By Land & By River: Tuolumne Whitewater
By Noah Baker, TRT intern
8:30 AM just outside Groveland, California, the last town before Yosemite National Park. The sun is already blazing as four arriving groups congregate at the foot of a wooden lodge. The crew from ARTA River Trips brings out a dry bag for each person to stuff their belongings into and fiddle with folding a good seal. An awkward meet and greet, the potpourri mixes then proceeds onto a worn, yellow school bus. It is time to embark on a rafting adventure.
The rickety school bus bumped and bounced its way down to the Tuolumne River at 7 miles per hour for 35 minutes. We riders were graced by an expansive, scenic route, winding toward the meandering river far below. The anticipation rose until finally we disembarked, grabbed a personal flotation device, helmet, and paddle, then gathered on benches before our burly, be-mulleted guide. We learned to keep our hands on the T-grip at all times, how to properly “California lawn-chair”- the position used for safety if ejected from the raft – and how to grab and use the throw rope. Yet committing to these precautions proved to be unexpectedly challenging in an emergency situation. After “the talk” we slipped and flopped into our rafts to meet our guides and push off into a calm pool in the river to practice paddling.
“Two forward!” We took two ridiculously out of sync strokes forward, clashing paddles and inching the boat. Smiles all around. We had two paddlers on each side and our guide, who sat in the back with an oar in each hand, sculling. Several more practice strokes later we had gotten into our rhythm, keeping the opposite paddler in peripheral view for masterful timing. Other commands included “Back!”, “Bump!”, and “High side!” which guided the raft, kept us in the raft, and kept the raft from flipping. Off we went, sliding down the river. Almost immediately we were greeted by a class III rapid, Rock Garden. We dug into the boat hard, heading deep into holes and shooting up out the otherside. We came out soaked and smiling, hooting as we pulled out of the rapid and into a rewarding calm spot.
Our five-boat fleet continued for another six miles through rapid after rapid, stopping only for one thing: to scout Clavey Falls. How would it go? We green river riders weren’t sure, but we were about to find out. After scoping out the enormous rapid, we anxiously took our positions in the boat. Our guide, Will, reminded us to get low into the bottom of the raft in order to keep from being thrown into the tenacious rapid. We pushed back off shore, Will slipped his oars in and out of the water, seamlessly guiding the boat into an exciting line. We took four powerful strokes in unison peaking over the edge of the falls and got down. The ride was over in seconds. The boat had pitched forward, dropping and slamming the bow into the waves below, shooting it onto its side before slamming back down again and through the next wave. We choked back water as we submerged then shot up and out, then down and submerged again, repeating this cycle until we lay still in the calm water below. We spun around and looked up at the beast we had conquered. Two gear rafts followed, guided only by a single oarsman. Wow. We were left with a feeling of awe, humbled by the power of the Tuolumne.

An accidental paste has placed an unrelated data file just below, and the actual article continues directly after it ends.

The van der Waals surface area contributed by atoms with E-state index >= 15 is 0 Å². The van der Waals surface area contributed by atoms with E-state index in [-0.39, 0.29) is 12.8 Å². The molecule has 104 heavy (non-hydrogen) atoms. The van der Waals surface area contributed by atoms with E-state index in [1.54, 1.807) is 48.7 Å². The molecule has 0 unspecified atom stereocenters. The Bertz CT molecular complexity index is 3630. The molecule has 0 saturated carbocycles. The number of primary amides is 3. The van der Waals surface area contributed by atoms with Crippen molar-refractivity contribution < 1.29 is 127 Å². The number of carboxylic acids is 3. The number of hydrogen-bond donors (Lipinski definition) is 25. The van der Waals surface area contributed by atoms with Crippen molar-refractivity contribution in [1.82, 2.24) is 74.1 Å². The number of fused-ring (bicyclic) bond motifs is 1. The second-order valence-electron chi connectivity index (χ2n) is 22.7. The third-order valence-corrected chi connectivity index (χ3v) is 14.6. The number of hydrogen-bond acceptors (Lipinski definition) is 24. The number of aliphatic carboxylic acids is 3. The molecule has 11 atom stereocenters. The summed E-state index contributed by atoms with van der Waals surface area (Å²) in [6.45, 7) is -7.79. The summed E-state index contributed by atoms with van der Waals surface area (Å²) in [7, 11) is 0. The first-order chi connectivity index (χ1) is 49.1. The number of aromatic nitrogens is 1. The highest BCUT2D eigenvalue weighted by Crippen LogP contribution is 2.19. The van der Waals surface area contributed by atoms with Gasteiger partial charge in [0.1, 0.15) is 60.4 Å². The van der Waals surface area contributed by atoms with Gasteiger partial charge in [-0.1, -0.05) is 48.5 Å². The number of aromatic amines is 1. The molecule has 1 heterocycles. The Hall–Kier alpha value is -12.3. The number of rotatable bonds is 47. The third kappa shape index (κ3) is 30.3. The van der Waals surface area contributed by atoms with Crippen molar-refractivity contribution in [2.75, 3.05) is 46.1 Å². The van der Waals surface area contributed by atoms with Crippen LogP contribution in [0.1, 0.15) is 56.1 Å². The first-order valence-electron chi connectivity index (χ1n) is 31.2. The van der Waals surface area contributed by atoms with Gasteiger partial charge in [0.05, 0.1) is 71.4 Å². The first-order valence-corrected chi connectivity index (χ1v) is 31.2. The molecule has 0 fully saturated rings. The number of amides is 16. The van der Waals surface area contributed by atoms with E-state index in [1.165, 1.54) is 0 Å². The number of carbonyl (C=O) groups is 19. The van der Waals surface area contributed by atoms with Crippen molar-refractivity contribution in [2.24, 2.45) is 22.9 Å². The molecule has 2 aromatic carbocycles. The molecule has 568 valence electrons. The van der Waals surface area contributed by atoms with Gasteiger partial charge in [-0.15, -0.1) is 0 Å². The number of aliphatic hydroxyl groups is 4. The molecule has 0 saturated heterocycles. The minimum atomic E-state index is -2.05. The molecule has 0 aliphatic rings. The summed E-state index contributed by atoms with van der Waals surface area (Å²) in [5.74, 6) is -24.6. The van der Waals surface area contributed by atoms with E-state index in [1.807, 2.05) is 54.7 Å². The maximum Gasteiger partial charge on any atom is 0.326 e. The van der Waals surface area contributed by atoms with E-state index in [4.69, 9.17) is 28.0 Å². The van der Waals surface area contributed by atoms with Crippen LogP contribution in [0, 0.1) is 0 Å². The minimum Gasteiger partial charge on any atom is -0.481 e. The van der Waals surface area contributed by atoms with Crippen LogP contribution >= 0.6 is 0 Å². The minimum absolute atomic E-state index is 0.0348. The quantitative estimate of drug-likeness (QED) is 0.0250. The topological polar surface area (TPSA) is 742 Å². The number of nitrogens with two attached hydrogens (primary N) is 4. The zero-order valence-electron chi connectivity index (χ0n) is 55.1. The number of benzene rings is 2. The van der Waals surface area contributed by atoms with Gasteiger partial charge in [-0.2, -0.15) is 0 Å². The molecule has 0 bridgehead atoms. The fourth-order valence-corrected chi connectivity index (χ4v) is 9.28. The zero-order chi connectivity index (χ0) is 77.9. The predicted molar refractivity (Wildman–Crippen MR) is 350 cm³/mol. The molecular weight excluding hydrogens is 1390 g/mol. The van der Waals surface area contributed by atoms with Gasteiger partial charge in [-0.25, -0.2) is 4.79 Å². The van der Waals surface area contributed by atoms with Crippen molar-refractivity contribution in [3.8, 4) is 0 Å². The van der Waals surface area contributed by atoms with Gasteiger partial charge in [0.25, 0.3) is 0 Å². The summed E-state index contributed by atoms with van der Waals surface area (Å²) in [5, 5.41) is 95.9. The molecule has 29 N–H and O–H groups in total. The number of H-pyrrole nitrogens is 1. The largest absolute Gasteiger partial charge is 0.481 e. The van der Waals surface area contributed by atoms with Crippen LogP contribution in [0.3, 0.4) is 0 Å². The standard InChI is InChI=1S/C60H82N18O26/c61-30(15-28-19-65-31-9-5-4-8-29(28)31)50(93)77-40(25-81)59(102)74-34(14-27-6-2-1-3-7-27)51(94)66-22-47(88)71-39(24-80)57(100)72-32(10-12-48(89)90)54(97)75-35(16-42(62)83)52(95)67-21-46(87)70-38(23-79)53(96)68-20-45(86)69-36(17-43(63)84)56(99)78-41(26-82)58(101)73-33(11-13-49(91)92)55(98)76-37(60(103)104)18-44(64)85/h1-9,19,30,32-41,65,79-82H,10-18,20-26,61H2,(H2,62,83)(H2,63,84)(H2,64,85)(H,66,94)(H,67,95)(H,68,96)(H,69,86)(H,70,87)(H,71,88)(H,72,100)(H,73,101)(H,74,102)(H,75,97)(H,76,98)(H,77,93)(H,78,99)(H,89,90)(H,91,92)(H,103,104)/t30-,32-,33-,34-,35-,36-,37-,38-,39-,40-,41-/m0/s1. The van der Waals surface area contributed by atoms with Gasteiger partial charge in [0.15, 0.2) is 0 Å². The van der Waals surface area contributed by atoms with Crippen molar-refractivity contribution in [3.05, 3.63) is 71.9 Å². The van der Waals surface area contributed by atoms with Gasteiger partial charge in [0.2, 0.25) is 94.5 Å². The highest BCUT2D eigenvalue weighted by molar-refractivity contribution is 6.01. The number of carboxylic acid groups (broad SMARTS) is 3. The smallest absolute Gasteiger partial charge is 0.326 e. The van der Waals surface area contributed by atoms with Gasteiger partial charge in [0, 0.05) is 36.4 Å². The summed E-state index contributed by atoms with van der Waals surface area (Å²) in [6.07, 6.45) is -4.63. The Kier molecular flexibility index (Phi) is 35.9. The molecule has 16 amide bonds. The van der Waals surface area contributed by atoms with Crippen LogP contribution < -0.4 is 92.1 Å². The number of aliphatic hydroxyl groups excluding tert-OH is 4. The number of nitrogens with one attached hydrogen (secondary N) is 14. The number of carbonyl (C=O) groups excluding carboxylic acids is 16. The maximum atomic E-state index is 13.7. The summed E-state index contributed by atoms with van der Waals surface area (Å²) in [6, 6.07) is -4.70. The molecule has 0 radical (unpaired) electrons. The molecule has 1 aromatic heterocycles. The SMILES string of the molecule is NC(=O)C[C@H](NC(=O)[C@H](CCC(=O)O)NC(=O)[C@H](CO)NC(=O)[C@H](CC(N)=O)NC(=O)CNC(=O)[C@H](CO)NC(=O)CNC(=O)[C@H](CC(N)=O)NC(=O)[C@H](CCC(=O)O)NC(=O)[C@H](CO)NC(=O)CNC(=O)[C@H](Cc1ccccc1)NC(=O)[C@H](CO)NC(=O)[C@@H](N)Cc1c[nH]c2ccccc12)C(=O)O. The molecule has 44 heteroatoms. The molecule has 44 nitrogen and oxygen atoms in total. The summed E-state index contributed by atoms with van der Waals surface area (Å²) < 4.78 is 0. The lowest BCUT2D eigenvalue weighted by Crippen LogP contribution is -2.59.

Soon after we pulled into our campsite. The groups went about setting up their tents and sites and the guides prepared dinner. Delicious aromas filled the air as smoke rose around into the sky. The river rushed nearby as dusk brought quiet evening throughout the canyon and surrounding forest. Some napped under the trees while another rhythmically cast over the river, fly fishing as the bugs came out. The wilderness filled everyone with peace and a sense of wonder. We went to sleep that night exhausted and full from a delicious meal of flank steak and salad. I stared into the cosmos. So many stars twinkled clear as day because of limited light pollution. I counted two satellites and three shooting stars while falling asleep.
The campsite naturally came alive around 6 AM with the rising sun. We ate a delicious breakfast of eggs and hashbrowns, packed up camp, and said goodbye to our beautiful sanctuary. Day two consisted of another five miles of fun and a bit of danger. Steamboat rock gave us a run for our money. A huge hole, we decided to plunge into it aggressively, making it through the wave and out the otherside. Unfortunately we didn’t hit the beast hard enough. We surfed momentarily in the wave before being caught underneath its powerful flow, spinning the raft and ripping every single one of us except for our guide from the boat and beneath the rapids. I popped up seconds later having flowed far down past the rapid. Two of the rafters’ heads popped up from beneath the water while our guide, Will attempted to highside the boat before it was flipped entirely. The last member of our party popped up several seconds later, having been forced under and recirculated through the eddy beneath the rapid. We pulled each other, exhausted and dripping into the boat. We gathered our paddles from the water and nearby rafts along with our wits and confidence before moving on. The day continued with additional challenging rapids and a beautiful hike at lunch to an oasis of a watering hole, complete with a waterfall and a variety of jumping rocks. It was the perfect way to wrap up a wonderful adventure. We finished the final leg and got onto the same bus that had dropped us off as each boat was lifted out of the water by crane. It was time to bid the Tuolumne farewell.
Returning to civilization was surreal. The bus jogged its way up a narrow, variable road. Everyone got out and went into the lodge to look at the trip photos. They were great, but nothing like the real thing. We said our goodbyes and took off away from Yosemite toward San Francisco, accompanied by a new appreciation for the river we work so hard to protect.